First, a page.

Republican pastor Mark Harris notched a 905-vote election night win over Democratic Party candidate and Marine Corps veteran Dan McCready. Non-partisan election observers believe this narrow victory occurred in part, however, due to an absentee ballot fraud operation conducted by Harris campaign operative McCrae Dowless. Now, for the first time, Dowless has been confronted on video.
But that doesn’t mean he’s got too much to say.
After being named a “person of interest” by the North Carolina State Board of Elections on Friday, Dowless was approached by ABC News reporter Steve Osunsami on the side of a rural road in Bladen County.
Dowless got out of his car after Osunsami tracked him down.
“I have no comment,” Dowless said–before he was even asked a question.
“What do you say to people who say you rigged this election?” asked Osunsami. To which Dowless again responds, “no comment.” Osunsami presses Dowless and asks if that means he refutes the election-rigging allegations. To which Dowless replies:
At this time I have no comment and you can contact my attorney.
The allegations against Dowless and the Harris campaign have shocked the nation and upset the Republican Party’s general narrative–usually repeated without evidence–about “voter fraud.” The Tar Heel State’s Ninth District contest is marred by alleged election fraud. Voters are not alleged to have engaged in any wrongdoing.
Harris campaign employees have admitted to collecting absentee ballots–in violation of Tar Heel State election law.
As Law&Crime previously reported, unlawfully collected ballots were then allegedly: (1) filled in for Harris if they were collected without a vote in the congressional race; (2) switched to Harris if a voter had previously selected McCready; or (3) were simply discarded altogether–according to multiple affidavits by elderly and largely African-American voters in the counties of Robeson and Bladen.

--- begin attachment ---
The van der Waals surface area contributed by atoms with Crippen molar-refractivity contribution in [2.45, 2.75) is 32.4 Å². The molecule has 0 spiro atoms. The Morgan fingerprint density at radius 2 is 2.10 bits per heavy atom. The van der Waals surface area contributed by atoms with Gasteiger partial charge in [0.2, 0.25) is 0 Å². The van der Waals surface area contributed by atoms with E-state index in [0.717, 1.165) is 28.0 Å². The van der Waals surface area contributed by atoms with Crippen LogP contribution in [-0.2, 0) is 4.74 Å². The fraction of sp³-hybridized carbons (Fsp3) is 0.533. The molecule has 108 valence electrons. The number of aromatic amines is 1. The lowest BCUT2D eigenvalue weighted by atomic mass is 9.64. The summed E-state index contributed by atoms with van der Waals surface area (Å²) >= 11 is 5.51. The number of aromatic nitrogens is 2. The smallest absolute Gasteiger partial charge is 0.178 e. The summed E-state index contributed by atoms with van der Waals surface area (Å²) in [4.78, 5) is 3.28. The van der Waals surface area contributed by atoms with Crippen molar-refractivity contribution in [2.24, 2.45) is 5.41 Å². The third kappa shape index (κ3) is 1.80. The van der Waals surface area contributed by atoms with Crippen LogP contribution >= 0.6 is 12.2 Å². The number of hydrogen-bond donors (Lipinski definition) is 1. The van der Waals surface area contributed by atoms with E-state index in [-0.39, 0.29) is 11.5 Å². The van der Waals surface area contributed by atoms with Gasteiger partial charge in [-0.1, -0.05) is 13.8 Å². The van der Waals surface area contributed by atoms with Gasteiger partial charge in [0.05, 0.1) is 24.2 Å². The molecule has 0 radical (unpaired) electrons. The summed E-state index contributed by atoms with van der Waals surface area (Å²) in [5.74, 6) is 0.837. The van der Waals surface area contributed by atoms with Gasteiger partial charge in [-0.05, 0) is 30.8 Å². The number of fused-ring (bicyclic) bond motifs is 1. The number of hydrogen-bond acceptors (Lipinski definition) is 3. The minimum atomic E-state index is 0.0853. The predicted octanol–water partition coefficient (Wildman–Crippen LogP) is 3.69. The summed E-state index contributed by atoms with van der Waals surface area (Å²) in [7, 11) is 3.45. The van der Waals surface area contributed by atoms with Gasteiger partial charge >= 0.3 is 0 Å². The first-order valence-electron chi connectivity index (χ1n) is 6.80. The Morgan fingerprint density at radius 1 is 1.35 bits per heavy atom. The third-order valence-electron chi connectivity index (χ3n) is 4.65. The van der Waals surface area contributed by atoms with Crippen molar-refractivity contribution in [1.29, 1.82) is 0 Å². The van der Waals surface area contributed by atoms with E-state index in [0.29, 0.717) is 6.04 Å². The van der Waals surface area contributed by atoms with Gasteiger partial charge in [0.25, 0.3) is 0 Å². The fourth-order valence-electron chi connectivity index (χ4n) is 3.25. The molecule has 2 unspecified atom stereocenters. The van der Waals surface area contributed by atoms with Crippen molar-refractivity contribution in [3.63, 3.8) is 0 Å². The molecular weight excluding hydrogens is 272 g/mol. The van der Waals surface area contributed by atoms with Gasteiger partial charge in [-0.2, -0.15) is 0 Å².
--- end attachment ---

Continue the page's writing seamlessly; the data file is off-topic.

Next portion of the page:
Harris, for his part, pledged both ignorance of the alleged ballot fraud scheme–and signaled a willingness to help going forward.
“Although I was absolutely unaware of any wrongdoing, that will not prevent me from cooperating in this investigation,” he said.
The would-be GOP victor also said he would be open to a new election under certain circumstances.
“I am hopeful this process will result in the certification of my election to Congress before the next House session begin,” Harris’ statement reads. “However, if this investigation finds proof of illegal activity on either side, to such a level that it could have changed the outcome of the election, then I would wholeheartedly support a new election to ensure all voters have confidence in the results.”
State election board chair Joshua Malcolm described the apparent anti-democracy efforts as “unfortunate activities.” The nine-member body–comprised of four Republicans, four Democrats and one non-partisan member–previously voted 9-0 against certifying the 9th district’s results. Last Friday, the board voted 7-2 in favor of decertifying county-level election results affecting two separate races in the 9th district and determined that a hearing would be held on the matter by Dec. 21.
One potential remedy in the offing is indeed a new election.
[image via screengrab/ABC News]